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The Starbucks CEO change and the big topic boards struggle with


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Starbucks recently announced that Kevin Johnson will be stepping down as CEOOn April 4, Howard Schultz, the founder of the company will once again lead the organization. This brings the crucial process for succession planning to the forefront.

A board of directors’ most significant task is selecting the right leader to lead an organization. Mellody HOBSON, independent chair StarbucksAccording to the board, Johnson had been notified a year prior that Johnson wanted to retire and that an interim CEO was expected by fall.

The right leader is essential to ensure that even the most inventive strategies and the most impressive financials do not fail. The Covid-19 pandemic and the rise of stakeholder activism is causing changes to succession planning. Boards are being forced to reconsider the qualities they look for in top leaders, such as the ability to handle rapid digital transformation and flexible, remote work schedules.

Board members are increasingly required to replace CEOs during their tenures. 2020 56 S&P 500 CEOs resignedSpencer Stuart, an executive search company, reported that there was a 30 percent increase in the number of people who quit over the past decade. 20 percent of those who quit their jobs in 2020 did so because they felt pressured, compared to 13% one year ago.

Too often boards get caught unawares when the CEO leaves, is removed, or has to resign. Maria Moats (leader of PwC’s Governance Insights Center), says that if you believe the main responsibility of the boards is to get the right leader, it should not be surprising when one is needed. It is essential to have an emergency plan.

According to her, succession planning is often a very painful and difficult task because of human nature. It can also be uncomfortable.

The job of talking with a new CEO about his or her process for replacing them is not something most board members love about it. According to a PwC survey, the number one reason directors have difficulty planning for more effective and timely succession is that their current CEO performs as expected. Therefore, there is little urgency.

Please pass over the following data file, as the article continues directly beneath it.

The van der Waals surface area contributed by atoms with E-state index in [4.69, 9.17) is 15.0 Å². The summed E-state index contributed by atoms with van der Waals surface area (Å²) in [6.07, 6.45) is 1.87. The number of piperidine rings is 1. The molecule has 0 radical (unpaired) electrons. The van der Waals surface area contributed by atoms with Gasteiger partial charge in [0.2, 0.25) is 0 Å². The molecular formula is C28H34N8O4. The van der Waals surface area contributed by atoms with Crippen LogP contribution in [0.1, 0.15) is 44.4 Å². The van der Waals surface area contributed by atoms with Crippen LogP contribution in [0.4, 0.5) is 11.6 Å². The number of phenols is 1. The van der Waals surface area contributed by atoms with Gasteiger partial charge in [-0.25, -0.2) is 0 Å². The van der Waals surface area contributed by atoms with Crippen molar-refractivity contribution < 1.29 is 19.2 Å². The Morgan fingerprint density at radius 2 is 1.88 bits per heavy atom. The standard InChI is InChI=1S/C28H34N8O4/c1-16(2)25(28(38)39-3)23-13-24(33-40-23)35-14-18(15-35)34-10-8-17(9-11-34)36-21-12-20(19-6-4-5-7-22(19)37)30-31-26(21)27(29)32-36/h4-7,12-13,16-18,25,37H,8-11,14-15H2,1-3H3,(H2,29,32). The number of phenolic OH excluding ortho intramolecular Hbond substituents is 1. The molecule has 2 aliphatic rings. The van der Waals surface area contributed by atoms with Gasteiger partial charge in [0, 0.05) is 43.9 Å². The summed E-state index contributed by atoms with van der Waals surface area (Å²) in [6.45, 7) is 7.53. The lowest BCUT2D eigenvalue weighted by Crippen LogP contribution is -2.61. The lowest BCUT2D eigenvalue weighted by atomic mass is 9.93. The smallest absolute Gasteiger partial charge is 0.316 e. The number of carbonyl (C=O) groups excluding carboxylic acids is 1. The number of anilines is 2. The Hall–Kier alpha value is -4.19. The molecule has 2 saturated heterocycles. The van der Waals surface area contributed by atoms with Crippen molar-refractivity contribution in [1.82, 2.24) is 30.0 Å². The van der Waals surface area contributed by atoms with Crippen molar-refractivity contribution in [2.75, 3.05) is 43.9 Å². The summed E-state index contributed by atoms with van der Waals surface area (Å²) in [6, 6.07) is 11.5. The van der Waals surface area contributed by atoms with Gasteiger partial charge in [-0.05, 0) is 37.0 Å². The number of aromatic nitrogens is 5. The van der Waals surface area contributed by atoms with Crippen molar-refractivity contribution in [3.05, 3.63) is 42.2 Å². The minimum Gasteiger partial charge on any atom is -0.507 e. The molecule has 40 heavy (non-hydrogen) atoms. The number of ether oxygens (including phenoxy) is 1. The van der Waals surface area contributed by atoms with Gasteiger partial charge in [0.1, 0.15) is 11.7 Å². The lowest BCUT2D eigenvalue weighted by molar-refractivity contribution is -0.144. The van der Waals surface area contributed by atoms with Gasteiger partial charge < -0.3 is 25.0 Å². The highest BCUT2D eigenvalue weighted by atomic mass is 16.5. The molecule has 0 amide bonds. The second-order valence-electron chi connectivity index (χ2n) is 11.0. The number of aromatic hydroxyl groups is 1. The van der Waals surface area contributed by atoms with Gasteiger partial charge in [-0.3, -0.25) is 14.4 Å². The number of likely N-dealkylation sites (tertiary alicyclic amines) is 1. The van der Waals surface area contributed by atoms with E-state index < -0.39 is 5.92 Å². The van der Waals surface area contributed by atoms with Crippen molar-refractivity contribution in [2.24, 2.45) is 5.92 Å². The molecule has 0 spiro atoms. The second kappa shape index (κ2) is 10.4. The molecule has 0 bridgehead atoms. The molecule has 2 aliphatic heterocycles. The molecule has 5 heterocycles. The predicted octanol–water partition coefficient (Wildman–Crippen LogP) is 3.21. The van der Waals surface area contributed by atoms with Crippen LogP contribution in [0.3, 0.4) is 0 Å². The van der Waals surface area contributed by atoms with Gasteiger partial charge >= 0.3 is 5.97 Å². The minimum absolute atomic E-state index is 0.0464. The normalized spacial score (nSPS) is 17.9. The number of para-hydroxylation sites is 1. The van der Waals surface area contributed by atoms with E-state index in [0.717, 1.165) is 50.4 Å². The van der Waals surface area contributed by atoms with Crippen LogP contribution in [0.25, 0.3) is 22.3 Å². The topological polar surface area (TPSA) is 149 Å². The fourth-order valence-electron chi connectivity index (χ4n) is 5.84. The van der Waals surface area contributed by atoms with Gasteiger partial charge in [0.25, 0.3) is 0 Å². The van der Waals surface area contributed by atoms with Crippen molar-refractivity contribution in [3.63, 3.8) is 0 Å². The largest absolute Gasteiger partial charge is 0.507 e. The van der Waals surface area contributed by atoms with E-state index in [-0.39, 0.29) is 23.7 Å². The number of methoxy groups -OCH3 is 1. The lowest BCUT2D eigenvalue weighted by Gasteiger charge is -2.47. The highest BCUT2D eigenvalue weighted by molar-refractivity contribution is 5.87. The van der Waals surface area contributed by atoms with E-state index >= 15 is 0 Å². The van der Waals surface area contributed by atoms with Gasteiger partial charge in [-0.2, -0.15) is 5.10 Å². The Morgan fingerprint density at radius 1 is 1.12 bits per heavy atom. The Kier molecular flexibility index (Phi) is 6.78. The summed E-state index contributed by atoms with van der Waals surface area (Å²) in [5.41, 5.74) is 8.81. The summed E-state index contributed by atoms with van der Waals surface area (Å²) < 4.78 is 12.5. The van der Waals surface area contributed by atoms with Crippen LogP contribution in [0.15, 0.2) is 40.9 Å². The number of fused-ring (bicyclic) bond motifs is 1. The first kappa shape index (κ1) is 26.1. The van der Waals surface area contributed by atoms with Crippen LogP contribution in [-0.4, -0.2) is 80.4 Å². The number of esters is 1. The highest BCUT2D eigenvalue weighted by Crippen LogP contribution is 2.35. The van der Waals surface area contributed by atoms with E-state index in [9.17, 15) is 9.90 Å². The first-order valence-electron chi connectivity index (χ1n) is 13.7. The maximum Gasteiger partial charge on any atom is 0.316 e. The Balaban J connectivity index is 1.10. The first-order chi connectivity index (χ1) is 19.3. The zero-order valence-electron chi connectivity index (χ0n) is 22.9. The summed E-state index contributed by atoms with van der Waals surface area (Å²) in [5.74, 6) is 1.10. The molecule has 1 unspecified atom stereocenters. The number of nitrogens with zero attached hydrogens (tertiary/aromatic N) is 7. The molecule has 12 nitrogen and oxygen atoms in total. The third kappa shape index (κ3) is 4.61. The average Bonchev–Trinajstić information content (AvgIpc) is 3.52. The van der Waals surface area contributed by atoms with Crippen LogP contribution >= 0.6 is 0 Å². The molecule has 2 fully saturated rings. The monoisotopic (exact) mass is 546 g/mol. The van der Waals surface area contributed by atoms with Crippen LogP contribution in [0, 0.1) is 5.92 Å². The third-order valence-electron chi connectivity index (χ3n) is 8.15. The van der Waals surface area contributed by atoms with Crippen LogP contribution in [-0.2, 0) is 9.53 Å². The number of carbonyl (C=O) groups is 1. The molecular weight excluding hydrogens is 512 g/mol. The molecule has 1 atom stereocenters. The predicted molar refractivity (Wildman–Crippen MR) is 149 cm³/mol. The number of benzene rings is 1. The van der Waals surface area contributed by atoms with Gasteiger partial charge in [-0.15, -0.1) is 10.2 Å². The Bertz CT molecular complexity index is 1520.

Priorities competing

Another obstacle to improved succession planning is the board’s priorities. When a company is early in a CEO’s tenure, there are a number of competing business initiatives that are critical for the board, says Stephen Schwanhausser, global managing partner at Heidrick & Struggles.

He says, “If the board doesn’t make succession planning a priority early on in the process it will be harder for them to have those conversations as they approach the point where change is imminent.” It is essential that boards plan ahead so they are able to manage all other priorities and still do the job well.

The board should be able to find the best leader for the company. If that is the case, the CEO shouldn’t be surprised.

Maria Moats, Leader, PwC Governance Insights Center

Moats believes that the best way to prioritize succession planning is to have the entire board review the plan once per year. It is important to include details regarding the candidates development process, goals and timelines, as well as the timeframes of each step.

Include the CHRO

Here is where the chief HR officer steps in. Moats explains that the CHRO is the person responsible for talent management in the company if the board controls the CEO succession planning. The board can look at potential candidates from one level lower than the CEO by including the CHRO. If an internal candidate is selected as the new CEO — as is often the case, Moats says — the CHRO will understand the impact on other senior executives and what it will take to retain top talent. Moats says this is a crucial point in a competitive job market.

recent PwC surveyThe 88% majority of respondents stated that hiring and maintaining talent within the company is their top priority. It surpasses digital transformation and new product creation.

Aherne Executive Search CEO Cynthia Stoldt says that she has seen a shift in the priority of her company’s CEO search. According to her, employee retention is such a critical issue that everyone now pays close attention how transitions are made.

One example she gives is a CEO search for a consumer firm. It was enjoying double-digit expansion and managed to stay afloat during the Pandemic. Stoldt said that the employees were very motivated and felt safe.

Stoldt’s office was given the task of finding a replacement for the CEO. She says, “This leader was extremely confident and energizing. We needed to replace him by someone who would instill this confidence in a manner where the company wouldn’t lose any of their top-tier talent.” Stoldt said that she wouldn’t have prioritised this kind of “stylistic match” in the past.

She says, “The current searches are being made with the goal of retaining top talent.”

Stakeholders demand companies reflect the values they believe in, and CEO tenures are decreasing. It’s up for boards to identify the CEOs who will best embody these changes.

Schwanhausser says that the next generation demands very different expectations from their leaders. This puts different pressures on CEOs and forces boards to reconsider the types of leaders they choose.

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